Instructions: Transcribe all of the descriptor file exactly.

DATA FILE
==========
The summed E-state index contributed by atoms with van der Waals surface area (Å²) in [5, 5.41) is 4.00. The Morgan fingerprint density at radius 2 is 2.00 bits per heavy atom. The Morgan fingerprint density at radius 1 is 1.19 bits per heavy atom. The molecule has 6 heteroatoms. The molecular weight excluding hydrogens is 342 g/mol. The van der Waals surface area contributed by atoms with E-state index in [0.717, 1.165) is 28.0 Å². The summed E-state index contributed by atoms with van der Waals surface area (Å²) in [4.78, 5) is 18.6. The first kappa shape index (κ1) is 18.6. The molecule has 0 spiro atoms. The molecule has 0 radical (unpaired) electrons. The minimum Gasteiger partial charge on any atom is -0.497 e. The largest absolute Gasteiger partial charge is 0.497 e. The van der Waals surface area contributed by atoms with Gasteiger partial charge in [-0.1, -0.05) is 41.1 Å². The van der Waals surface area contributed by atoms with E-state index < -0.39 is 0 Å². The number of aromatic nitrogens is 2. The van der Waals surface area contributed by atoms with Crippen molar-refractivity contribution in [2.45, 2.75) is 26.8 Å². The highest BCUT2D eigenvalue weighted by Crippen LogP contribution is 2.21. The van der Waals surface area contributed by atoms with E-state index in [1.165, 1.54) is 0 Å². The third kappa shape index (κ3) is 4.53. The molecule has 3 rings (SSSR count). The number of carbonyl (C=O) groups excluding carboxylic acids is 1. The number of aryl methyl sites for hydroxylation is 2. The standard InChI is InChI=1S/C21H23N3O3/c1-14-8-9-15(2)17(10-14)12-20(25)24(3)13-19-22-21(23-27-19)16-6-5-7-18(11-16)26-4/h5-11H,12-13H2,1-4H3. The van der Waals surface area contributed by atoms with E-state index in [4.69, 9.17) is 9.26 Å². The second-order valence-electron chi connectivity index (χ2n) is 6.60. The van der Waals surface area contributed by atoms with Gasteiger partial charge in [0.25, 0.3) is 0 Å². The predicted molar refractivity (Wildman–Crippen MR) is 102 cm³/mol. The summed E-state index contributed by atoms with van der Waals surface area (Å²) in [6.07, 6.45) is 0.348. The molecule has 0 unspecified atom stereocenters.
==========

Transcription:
The summed E-state index contributed by atoms with van der Waals surface area (Å²) in [5, 5.41) is 4.00. The Morgan fingerprint density at radius 2 is 2.00 bits per heavy atom. The Morgan fingerprint density at radius 1 is 1.19 bits per heavy atom. The molecule has 6 heteroatoms. The molecular weight excluding hydrogens is 342 g/mol. The van der Waals surface area contributed by atoms with E-state index in [0.717, 1.165) is 28.0 Å². The summed E-state index contributed by atoms with van der Waals surface area (Å²) in [4.78, 5) is 18.6. The first kappa shape index (κ1) is 18.6. The molecule has 0 spiro atoms. The molecule has 0 radical (unpaired) electrons. The minimum Gasteiger partial charge on any atom is -0.497 e. The largest absolute Gasteiger partial charge is 0.497 e. The van der Waals surface area contributed by atoms with Gasteiger partial charge in [-0.1, -0.05) is 41.1 Å². The van der Waals surface area contributed by atoms with E-state index < -0.39 is 0 Å². The number of aromatic nitrogens is 2. The van der Waals surface area contributed by atoms with Crippen molar-refractivity contribution in [2.45, 2.75) is 26.8 Å². The highest BCUT2D eigenvalue weighted by Crippen LogP contribution is 2.21. The van der Waals surface area contributed by atoms with E-state index in [1.165, 1.54) is 0 Å². The third kappa shape index (κ3) is 4.53. The molecule has 3 rings (SSSR count). The number of carbonyl (C=O) groups excluding carboxylic acids is 1. The number of aryl methyl sites for hydroxylation is 2. The standard InChI is InChI=1S/C21H23N3O3/c1-14-8-9-15(2)17(10-14)12-20(25)24(3)13-19-22-21(23-27-19)16-6-5-7-18(11-16)26-4/h5-11H,12-13H2,1-4H3. The van der Waals surface area contributed by atoms with E-state index in [4.69, 9.17) is 9.26 Å². The second-order valence-electron chi connectivity index (χ2n) is 6.60. The van der Waals surface area contributed by atoms with Gasteiger partial charge in [0.25, 0.3) is 0 Å². The predicted molar refractivity (Wildman–Crippen MR) is 102 cm³/mol. The summed E-state index contributed by atoms with van der Waals surface area (Å²) in [6.07, 6.45) is 0.348. The molecule has 0 unspecified atom stereocenters.